Welcome to Kira's Blog

Welcome to My Blog

Life with young children can be challenging, but with the support and advice of friends, we can feel empowered and thankful for the blessing of being a Mom.

My musings are those of a self-proclaimed attachment-parenting Tiger mom, who juggles full-time mommying with a small (but growing!) baby-related business. I hope some of my thoughts help you
Enjoy your day, Enjoy your night, and Enjoy your kids!!!

Thursday, October 28, 2010

Nursing Pads

I didn't think I'd get back to blogging, and I'm still not sure it will be a regularly-scheduled event until the baby starts moving in the direction of a schedule (for those experienced moms: yes I know that may be after high-school graduation, but a simple sense of night-and-day would be a start), but I have a bit of practical advice I felt couldn't wait:

Avoid disposable nursing pads - the kind with a plastic shield. An example, is in the link to the left.

That's it. Simple.

Here's the deal: disposable nursing pads, in addition to being a waste and bad for the environment, breed bacteria more easily than cloth pads. For those of us who are big-leakers (congrats, this means plenty of milk for your fledgling baby!) the milk in the plastic-backed-pad remains warm, next to the breast, and sours quickly. When I used these pads, the sour smell was so strong that my infant daughter wouldn't latch on after a few uses, because my nipples smelled sour!!! Gross! (and kudos to my infant for her strong survival instincts & refusal to drink sour milk, eh?!) Let's face it - unless you have a magical baby who nods off to sleep and lets you rinse off your nipples after each feeding, you'll be harboring this sour smell until your next shower... which, in some cases, could be next week or next month :)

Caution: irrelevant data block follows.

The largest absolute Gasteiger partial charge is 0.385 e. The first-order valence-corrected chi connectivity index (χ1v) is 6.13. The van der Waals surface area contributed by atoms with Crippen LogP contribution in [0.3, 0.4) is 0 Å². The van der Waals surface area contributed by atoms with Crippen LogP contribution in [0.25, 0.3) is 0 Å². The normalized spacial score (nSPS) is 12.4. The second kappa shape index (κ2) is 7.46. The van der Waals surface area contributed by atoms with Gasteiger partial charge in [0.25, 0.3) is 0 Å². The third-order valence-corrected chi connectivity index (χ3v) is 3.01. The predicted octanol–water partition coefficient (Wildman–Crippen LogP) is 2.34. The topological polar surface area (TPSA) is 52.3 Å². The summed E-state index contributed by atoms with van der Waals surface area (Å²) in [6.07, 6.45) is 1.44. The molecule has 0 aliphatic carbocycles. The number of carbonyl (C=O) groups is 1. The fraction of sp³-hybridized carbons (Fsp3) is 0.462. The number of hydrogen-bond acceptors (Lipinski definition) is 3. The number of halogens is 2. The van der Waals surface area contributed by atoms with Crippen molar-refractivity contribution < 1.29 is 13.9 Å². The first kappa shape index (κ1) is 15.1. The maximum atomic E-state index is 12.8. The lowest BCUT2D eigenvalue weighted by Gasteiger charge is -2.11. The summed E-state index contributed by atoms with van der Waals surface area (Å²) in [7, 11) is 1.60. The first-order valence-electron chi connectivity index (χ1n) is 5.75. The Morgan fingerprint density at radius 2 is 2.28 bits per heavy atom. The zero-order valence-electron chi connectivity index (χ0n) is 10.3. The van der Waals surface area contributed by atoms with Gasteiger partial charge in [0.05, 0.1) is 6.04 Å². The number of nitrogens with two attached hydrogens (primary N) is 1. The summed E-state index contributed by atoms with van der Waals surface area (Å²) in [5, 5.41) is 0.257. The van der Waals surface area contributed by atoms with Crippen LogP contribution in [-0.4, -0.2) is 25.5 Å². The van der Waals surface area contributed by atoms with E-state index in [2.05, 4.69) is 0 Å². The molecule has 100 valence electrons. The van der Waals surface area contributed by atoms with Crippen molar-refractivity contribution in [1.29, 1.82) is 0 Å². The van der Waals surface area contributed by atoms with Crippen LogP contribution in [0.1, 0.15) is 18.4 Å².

Meanwhile, quality cotton nursing pads are quite absorbent but don't lock in the moisture. The Bravado brand ones that I use (link to the left) are fantastic, since they also have a shield that protects the (sore?) nipples from the wet milk pad. They are comfortable and have the added benefit of a nice terry exterior that you can also use to wipe up any spills down the baby's cheek, as you unlatch him or if he had a particularly full mouth.

My lactation consultant in the hospital also was recommending to stay away from disposable pads, and I wouldn't be surprised if they increase risk of mastitis?

Another product on the market, which I own but rarely use, is the Lily Pad. It DOES work and is definitely the best in total prevention of leaks, but I seriously worry about risk of mastitis whenever I use it... basically, use with caution, only when you really can't afford the mark on your best silk gown or in front of the firm's partners at your next presentation :)

In brief - investing in quality reusable cloth nursing pads is definitely worthwhile. If you're concerned about the expense, contact your local La Leche League - maybe somebody is finished nursing and getting rid of hers, so you can barter.

Happy nursing!

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